I STAND COLOR CORRECTED
Whether it was an impromptu family photo in the living room or a sporting event in a gym, we’ve all seen those photos with the weird yellowish/orange (or sometimes greenish) tint. Most modern cameras have white balance settings that can be adjusted based on the type of bulbs being used to light the scene you're shooting but how many people actually take the time to do it? Personally, I’ve never changed the white balance setting on my camera. Why? Mostly because it’s so quick and simple to correct the problem in Lightroom. In addition, many photo editing apps let you save a set of adjustments and apply the exact same adjustments to an entire batch of photos. The technique is often referred to as “batch processing” and it’s a huge time saver, especially when you have hundreds of photos all taken in the same lighting conditions.
THE BOTTOM LINE
When people think of photo editing software, they often think of Photoshop which has a well-deserved reputation for being a highly complex (and pricey) piece of software that can take years to learn. Most folks understandably don't have any desire to make that kind of commitment and have just come to terms with the various flaws in their photos. But there's no longer any reason to put up with crooked, noisy, hazy photos with weird color tints. Not with the range of awesome software available on the market that are not only easy to learn but also very reasonably priced. I've even put together a quick list of some of my faves below. (You're welcome).
What about you guys? Are there quick and simple edits you use all the time? Is there a software option I didn't mention? Drop me a line and give me the details. As always, if you have any youth sports photos you're particularly proud of, I'd love to see those too.
DOWN AND DIRTY PHOTO EDITING SOFTWARE RECOMMENDATIONS
Adobe Lightroom CC
The most popular software among professional photographers is Adobe Lightroom. It’s available as part of Adobe’s Photography $9.99/month subscription plan that also includes Photoshop, their premiere image editor. In addition, you get 100GB of online storage and iOS versions for your iPad and iPhone. Basically, you'll have every tool and capability you’ll ever need. If you’re serious about photography and are willing to dive into the deep end of the pool, I say go for it. Honestly though, Lightroom and Photoshop are probably WAY more than most people need. If you're looking for something a little less intimidating and a lot less expensive, you can't go wrong with any of the options below.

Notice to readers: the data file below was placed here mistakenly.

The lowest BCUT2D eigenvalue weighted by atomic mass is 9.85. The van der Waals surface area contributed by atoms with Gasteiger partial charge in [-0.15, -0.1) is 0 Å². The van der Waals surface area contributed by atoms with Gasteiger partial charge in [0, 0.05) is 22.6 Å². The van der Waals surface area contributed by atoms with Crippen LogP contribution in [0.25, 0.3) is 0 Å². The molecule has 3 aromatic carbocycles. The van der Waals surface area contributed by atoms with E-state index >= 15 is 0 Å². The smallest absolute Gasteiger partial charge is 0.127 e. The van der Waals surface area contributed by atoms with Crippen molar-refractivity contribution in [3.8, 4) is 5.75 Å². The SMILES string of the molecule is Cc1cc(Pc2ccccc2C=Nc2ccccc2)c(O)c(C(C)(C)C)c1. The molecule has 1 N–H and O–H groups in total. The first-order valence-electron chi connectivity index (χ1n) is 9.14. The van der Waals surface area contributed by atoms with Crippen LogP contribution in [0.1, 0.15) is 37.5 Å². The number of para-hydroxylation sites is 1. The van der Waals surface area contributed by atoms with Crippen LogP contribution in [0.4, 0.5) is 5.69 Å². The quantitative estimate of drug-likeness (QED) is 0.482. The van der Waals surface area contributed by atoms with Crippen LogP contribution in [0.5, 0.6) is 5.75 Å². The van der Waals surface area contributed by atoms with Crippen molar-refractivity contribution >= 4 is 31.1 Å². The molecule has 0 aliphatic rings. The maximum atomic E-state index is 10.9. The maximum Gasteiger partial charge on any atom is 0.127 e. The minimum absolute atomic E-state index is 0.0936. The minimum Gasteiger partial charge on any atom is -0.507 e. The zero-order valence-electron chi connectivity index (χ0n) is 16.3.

ON1 Photo RAW
ON1 Photo RAW 2018 is a full-featured pro-level image editing and organization application for both Mac and Windows. Available for a one-time price of $79.99, there's also a free trial version you can download to try before you buy.
Skylum Luminar doesn't have the image organization features of Lightroom or ON1 Photo RAW but the editing features are still top notch and it even includes an artificial intelligence filter that analyzes your photos and makes dozens of optimizations automatically. Available for a one-time price of $69 (Enter coupon code BOUCHER at checkout for $10 off), there's also a free trial version.
Affinity Photo is another powerful photo editor and comes in at the lowest price of $49.99 (They often have discounts around major holidays as well). If you like to edit on the go, check out the award winning version available for the iPad.
Another solid option is the new Pixelmator Pro. Easy to learn but still powerful, Pixelmator Pro is the big brother to the wildly popular Pixelmator. It's Mac only (sorry Windows fans) and is available for download from the Mac App Store for $59.99.
And for those of you who are looking for the absolute most dead simple solution to photo editing for the cheapest price, you should check out PhotoLemur which uses artificial intelligence to automatically enhance your photos. You can even adjust the intensity of the adjustments and batch process a whole group of photos. The software was recently purchased by Skylum and is normally $34.95 but if you use the coupon code SKYLUM40, you can get it for under $20.